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Thursday, Jan 17, 2019
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Tea Party leader wins office in Hillsborough GOP

TAMPA ­­— Hillsborough County Tea Party leader Sharon Calvert and one of her political allies both won offices in the Hillsborough County Republican Party on Tuesday, leading one GOP leader to worry about a tea party takeover.

Others, including county party Chairman Tom Lee, say that’s not the case.

Calvert, co-founder of the Tampa Tea Party, was elected local GOP secretary, and Tony Jackson, a Republican activist who managed Calvert’s 2012 campaign for county commissioner, was elected state committeeman, one of two local party delegates to the state party executive committee.

That led county Commissioner Victor Crist to worry Wednesday that, “The tea party is taking a deeper role” in the local party.

“The tea party has its own agenda, and while there may be some common ground with the Republican agenda, there are also significant differences,” said Crist, who’s considered a moderate Republican. “Not all Republicans are tea party members – just a very small percentage.”

There was already tension between Crist and Calvert.

Crist appointed Calvert to the county Citizen Advisory Committee about three years ago, but in 2012, Calvert ran against Crist for his county commissioner’s seat.

When she resigned from the committee shortly before the election, Calvert accused Crist of unethical conduct in office; Crist denied her assertions and accused her of using the committee seat as a base for political maneuvering.

He defeated her in the August 2012 primary and was unopposed in the general election.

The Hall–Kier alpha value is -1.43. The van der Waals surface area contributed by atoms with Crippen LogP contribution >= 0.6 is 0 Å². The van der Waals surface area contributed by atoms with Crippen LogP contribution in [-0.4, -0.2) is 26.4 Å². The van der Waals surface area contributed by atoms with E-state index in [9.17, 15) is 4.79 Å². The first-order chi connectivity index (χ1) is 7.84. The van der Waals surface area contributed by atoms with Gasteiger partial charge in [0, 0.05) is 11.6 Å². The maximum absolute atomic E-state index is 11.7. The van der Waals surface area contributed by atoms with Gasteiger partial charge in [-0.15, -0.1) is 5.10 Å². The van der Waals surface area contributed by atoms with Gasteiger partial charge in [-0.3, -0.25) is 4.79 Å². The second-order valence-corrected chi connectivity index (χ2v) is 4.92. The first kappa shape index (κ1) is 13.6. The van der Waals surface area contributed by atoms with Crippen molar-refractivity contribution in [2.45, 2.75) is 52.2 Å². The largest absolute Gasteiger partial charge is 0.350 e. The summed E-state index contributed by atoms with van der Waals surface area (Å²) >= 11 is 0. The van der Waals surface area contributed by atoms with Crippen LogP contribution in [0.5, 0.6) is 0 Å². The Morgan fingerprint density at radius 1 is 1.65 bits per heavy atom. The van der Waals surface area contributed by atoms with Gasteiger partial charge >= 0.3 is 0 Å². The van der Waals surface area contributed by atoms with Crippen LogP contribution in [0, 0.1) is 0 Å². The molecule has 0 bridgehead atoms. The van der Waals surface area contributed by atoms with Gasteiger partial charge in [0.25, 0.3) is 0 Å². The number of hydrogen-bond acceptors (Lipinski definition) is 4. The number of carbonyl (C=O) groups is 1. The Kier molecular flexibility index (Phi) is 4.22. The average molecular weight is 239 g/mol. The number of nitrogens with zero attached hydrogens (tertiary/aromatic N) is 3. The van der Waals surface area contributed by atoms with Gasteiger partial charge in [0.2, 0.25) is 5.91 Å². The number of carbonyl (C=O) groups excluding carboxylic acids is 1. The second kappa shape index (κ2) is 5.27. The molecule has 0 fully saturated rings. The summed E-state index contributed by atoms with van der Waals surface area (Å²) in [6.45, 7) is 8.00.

Calvert denied there’s any attempt by an outside group to take over the party.

“I will bring my ideas just like every other board member,” she said. “I believe we can become a united force. If you look at the Republican platform last year, it’s a good one. The party platform and principles really fit with conservatives.”

Jackson, despite his close ties to Calvert, didn’t describe himself as a tea party member, saying he’s been “a quiet, loyal soldier in the party for 15 years,” before the advent of the tea party, and a “Reagan conservative.”

Calvert only narrowly beat a young, comparative newcomer to the party, Ryan Patrick, by 65 votes to 62 among the party executive committee members.

Jackson defeated three other candidates, including Paul Fosse, a Rand Paul backer who several party activists said is as a tea party adherent.

Lee, a state senator from Brandon, said he sees no tea party takeover and that the election was based more on “who’s been in the trenches and done the heaviest lifting for the party” rather than ideology.

“There were candidates I would consider to represent the more conservative side of our local party, but I didn’t see much coalition-building around that,” he said.

Calvert replaces former party secretary Robin Lankford, who resigned from the post; Jackson replaced former state committee man Bill “Hoe” Brown, who left his party office after a scandal about substandard rental housing he owned.

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